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McKenzie: Sabres' Pegula speaks out on Penn State scandal

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Bob McKenzie
11/17/2011 12:45:21 PM
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As a father of five children, three of them still teenagers, and a proud alumnus of Penn State University, Terry Pegula has nothing but concern and compassion for the victims, whomever they are and however many of them there are, in the ongoing PSU scandal.

But the billionaire owner of the Buffalo Sabres -- whose $88 million "gift" to PSU in September of 2010 to build a hockey arena and start an NCAA Division 1 hockey program is reportedly the largest single donation ever to the school -- also has some strong feelings on how the university needs to conduct its affairs now and how the vast majority of "Penn Staters" need not hang their heads.
 
"I am standing behind the university," Pegula told TSN in his first interview about the PSU scandal, although he did issue a press release last week re-affirming his financial commitment for the D1 hockey program that is set to begin next fall.
 
"Our concern and compassion should be for the children involved in these terrible allegations," he said in a telephone interview from Boca Raton, Fla. "Whomever may have been involved in any way, anyone who knew anything, they've got to come clean. They've got to step forward and say, 'Here's what I know, here's what happened...' and that includes you know who," a seemingly obvious reference to Penn State legendary football coach Joe Paterno.
 
"This is not about covering your ass. Telling the truth now will go a long way towards getting everyone through this. If there's going to be a blind allegiance to anyone or anything here, it needs to be the university and to the truth...that's how we get to the bottom of what happened, that's how we get our image back."
 
Pegula attended Penn State from 1969 to 1973, graduating from the petroleum and natural gas engineeering program. In the years since then, he's been a big booster of the school but by his own admission was never directly involved in the day-to-day affairs of the institution or administration. Since he announced his $88 million gift to the university for the establishment of the D1 hockey program, he has been directly involved in issues pertaining to the building of the arena, but his focus and involvement has been relatively narrow and hockey-centric. But now that Penn State has become synonymous with bad news, Pegula says he intends to be more active in doing what he can to make sure the "right things are done" and to help repair the reputation of what he calls "a really good school."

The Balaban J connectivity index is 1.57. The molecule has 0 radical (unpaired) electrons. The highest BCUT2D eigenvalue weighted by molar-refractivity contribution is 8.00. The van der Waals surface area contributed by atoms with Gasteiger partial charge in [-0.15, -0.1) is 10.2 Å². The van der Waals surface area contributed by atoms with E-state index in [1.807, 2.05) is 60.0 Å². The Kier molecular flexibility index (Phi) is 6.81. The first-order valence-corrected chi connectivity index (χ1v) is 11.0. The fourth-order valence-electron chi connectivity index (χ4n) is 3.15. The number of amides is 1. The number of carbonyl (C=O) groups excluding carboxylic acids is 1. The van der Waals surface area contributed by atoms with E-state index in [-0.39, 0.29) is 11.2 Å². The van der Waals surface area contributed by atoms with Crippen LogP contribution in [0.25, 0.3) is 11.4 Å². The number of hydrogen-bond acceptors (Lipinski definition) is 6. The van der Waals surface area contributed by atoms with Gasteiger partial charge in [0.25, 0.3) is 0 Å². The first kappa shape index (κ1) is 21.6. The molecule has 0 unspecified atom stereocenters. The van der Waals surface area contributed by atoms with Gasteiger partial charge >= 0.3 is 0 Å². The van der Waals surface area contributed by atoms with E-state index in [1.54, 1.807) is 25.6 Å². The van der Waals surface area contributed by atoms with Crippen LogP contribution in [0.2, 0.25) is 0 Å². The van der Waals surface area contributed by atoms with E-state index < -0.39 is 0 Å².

Pegula says he's convinced that John Surma, the former CEO of U.S. Steel who is the vice-chair of the PSU board of trustees, is the right man to lead the charge to clean up this mess and get to the core of what happened.
 
"I've talked to John and he's a good man and he's already on this," Pegula said. "There needs to be transparency, we need to get to the raw truth, we need to eliminate agendas, eliminate egos and find out how this could have gone on at our university. John, believe me, is well along on that page and probably ahead of me and everyone else. We're both Penn Staters and we want the truth."
 
But Pegula also has some very strong feelings about how this story has played out in the media and the consequences for another group of "victims."
 
"Let's not have anything but concern and compassion for the primary victims here, for the children," he said, "but with the coverage there's been of this, I'm starting to see a second victim and that is the students who study there, the instructors who teach there, the people who work there...there are more than 40,000 Penn State people who've been implicated in this and they have absolutely nothing to do with it..."